Fenil and Bollywood

Posts Tagged ‘passed away

The actress breathed her last yesterday at a suburban hospital

By Kunal M Shah and Vickey Lalwani (MUMBAI MIRROR; November 11, 2009)

Simple Kapadia, Dimple Kapadia’s younger sister, is no more. She breathed her last yesterday afternoon in a hospital at Andheri.

The former actress-turned-costume designer had been undergoing treatment at various hospitals since the last few years. It is believed that she was suffering from cancer but the family was always tightlipped about it.

A source says, “The family was under terrible stress because of Simple’s illness. They never spoke about it then and they will not speak about it even now.”

Director Rahul Dholakia, who was present at the hospital when Simple breathed her last, says, “My friend is no more. I really can’t talk.”

A family friend says, “Akshay Kumar (Dimple’s son-in-law) is returning from Baramati, where he is shooting for Priyadarshan’s next film.”

Simple began her career when she was 18. She made her debut in 1977 with Anurodh, where she was paired opposite her brother-in-law Rajesh Khanna. Later, she worked in Hum Rahe Na Hum, Tumhare Bina, Jeevan Dhaara, Zamane Ko Dikhana Hai, Dulha Bikta Hai, Naseeb, Shakka, Lootmaar, Man Pasand, Ahsaas, Rehguzar, Chakravuyha and Pyar Ke Do Pal. She quit acting in 1986 after Pyar Ke Do Pal. Later in 1994, she worked as a costume designer for Rudaali and won a National award for it.

Marathi film and stage actor Nilu Phule died on Monday at a hospital in Pune after a long battle with cancer
By Kunal M Shah / Ashwini Deshmukh (MUMBAI MIRROR; July 14, 2009)
Veteran Marathi film and stage personality Nilu Phule died at Pune’s Jehangir hospital on Monday morning at 1.50am. He was 80. The actor breathed his last in the hospital where he had been admitted on July 5 for treatment of cancer of the oesophagus.

He is survived by his wife and daughter. The funeral was held in Pune yesterday morning.

Phule had acted in over 130 films, including some Hindi films and many Marathi plays for over four decades. He had also acted in memorable Hindi films like Pinjra, Samna and Sinhasaan. He was best remembered for Coolie, Woh Saat Din, Mashaal, Saaransh and Prem Pratigya.

Remembering Nilu Phule

He was extremely fond of reading English novels-SACHIN PILGAONKAR

Sachin Pilgaokar

I had the opportunity to work with Nilu bhau in 1971 in a film produced by my father. He played a negative role and I was a child artiste. He often stayed with us whenever he was in Mumbai and it was always a pleasant experience to be with him. He had a tremendous voice and carried himself very well. Despite being a star, he never refused to act in stage dramas. He perpetually suffered from colds but he (smartly) incorporated it (the sniffles) in his acting. For instance, he used his voice to his advantage, which might have been a hindrance for any other actor. When I became a director, I also had the opportunity to direct him in Maza Pati Crorepati.

He was extremely fond of reading English novels so I made him speak English dialogue in my film which was a first for him. We will miss him not only as an actor but also a friend. He was always humble and down-to-earth.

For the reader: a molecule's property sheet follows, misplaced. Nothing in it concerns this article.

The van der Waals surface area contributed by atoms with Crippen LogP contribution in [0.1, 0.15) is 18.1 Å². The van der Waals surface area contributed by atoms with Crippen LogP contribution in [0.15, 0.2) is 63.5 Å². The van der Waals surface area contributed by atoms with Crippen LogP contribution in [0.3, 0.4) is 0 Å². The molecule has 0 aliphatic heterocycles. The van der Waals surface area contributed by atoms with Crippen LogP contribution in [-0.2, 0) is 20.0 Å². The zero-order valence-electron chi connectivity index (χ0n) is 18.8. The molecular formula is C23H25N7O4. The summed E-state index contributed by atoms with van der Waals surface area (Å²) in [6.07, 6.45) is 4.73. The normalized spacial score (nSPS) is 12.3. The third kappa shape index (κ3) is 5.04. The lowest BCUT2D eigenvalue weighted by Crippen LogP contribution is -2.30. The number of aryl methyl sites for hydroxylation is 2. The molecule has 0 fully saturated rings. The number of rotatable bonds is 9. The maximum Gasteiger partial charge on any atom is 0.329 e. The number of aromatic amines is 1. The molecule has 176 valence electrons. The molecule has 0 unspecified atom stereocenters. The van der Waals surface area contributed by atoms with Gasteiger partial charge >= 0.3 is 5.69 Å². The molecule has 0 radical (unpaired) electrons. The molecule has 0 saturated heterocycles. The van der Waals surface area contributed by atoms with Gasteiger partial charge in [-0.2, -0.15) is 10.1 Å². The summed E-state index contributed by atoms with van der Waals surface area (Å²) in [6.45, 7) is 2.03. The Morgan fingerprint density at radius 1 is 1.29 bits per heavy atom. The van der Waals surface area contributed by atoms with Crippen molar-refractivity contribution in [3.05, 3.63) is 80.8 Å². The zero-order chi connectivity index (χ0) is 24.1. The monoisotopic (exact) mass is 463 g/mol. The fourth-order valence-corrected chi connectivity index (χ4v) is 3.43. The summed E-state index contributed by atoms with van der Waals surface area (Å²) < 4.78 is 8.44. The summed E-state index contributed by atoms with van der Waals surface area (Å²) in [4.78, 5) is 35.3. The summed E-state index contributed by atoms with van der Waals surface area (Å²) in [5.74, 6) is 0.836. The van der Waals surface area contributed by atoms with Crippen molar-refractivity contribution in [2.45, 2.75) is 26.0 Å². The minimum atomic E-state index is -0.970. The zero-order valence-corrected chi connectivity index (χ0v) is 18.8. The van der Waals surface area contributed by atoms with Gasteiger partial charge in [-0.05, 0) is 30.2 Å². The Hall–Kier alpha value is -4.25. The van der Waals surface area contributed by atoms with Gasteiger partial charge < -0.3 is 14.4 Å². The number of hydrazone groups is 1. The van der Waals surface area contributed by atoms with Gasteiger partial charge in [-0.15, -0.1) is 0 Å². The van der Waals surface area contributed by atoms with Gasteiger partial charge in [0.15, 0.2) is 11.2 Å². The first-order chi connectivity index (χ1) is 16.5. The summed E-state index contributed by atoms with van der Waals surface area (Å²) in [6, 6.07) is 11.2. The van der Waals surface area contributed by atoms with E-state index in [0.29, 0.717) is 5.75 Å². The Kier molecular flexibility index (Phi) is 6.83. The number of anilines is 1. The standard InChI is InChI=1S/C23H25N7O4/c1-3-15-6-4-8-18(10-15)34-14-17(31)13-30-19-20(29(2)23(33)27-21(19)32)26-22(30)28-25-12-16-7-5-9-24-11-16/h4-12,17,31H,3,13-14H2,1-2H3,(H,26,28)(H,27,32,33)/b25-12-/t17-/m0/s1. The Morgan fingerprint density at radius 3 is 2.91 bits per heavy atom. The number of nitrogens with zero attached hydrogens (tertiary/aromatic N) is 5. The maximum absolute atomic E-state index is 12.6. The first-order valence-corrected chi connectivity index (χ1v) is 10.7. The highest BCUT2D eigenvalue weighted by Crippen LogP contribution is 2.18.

He had an amazing screen presence-PADMINI KOLHAPURE

Padmini Kolhapure

I worked with Nilu Phule in Woh Saat Din and working with a veteran actor like him is an experience by itself. It was a typically Maharashtrian atmosphere on the sets and we worked like a family. I always looked up to him. He has portrayed such brilliant characters for years that as an audience, I enjoyed all his films irrespective of whether he played a villain, a comic character or a hero. His style of acting was distinctive, completely unique. He had an amazing screen presence. Indian cinema is going to miss him dearly.

He taught me a lot about acting and life — Ashok Saraf

What a wonderful man Nilu Phule was. He contributed tremendously to Marathi cinema with his unique style and landmark performances. He was not only a brilliant actor but also a great human being. I feel a great sense of loss; he was a great friend of mine.

I was a junior and he was a veteran, but he never treated me like a junior. He was a co-star. He not only encouraged me, but also taught me a lot about acting and life. He was a great example of tolerance.

The industry has lost an actor but I have lost a great personal friend, my supporter and a fan. It was great fun working with him. He was an extremely sensible and a sensitive human being. He had a great knack of cheering up other actors on the sets, which is rare in the industry.

Very few people know about his social commitments-AMOL PALEKAR

Amol Palekar

Nilu bhau believed in understated acting. Even the pitch of his voice was so amazingly understated that it was a revelation to youngsters like me. I remember his performance in Katha Aklechya Kandyachi and Sakharam Binder, which I watched 10 times just to see his performance.

It’s the end of an era. Very few people know about his social commitments and his belief that artistes must give back in every possible way to society.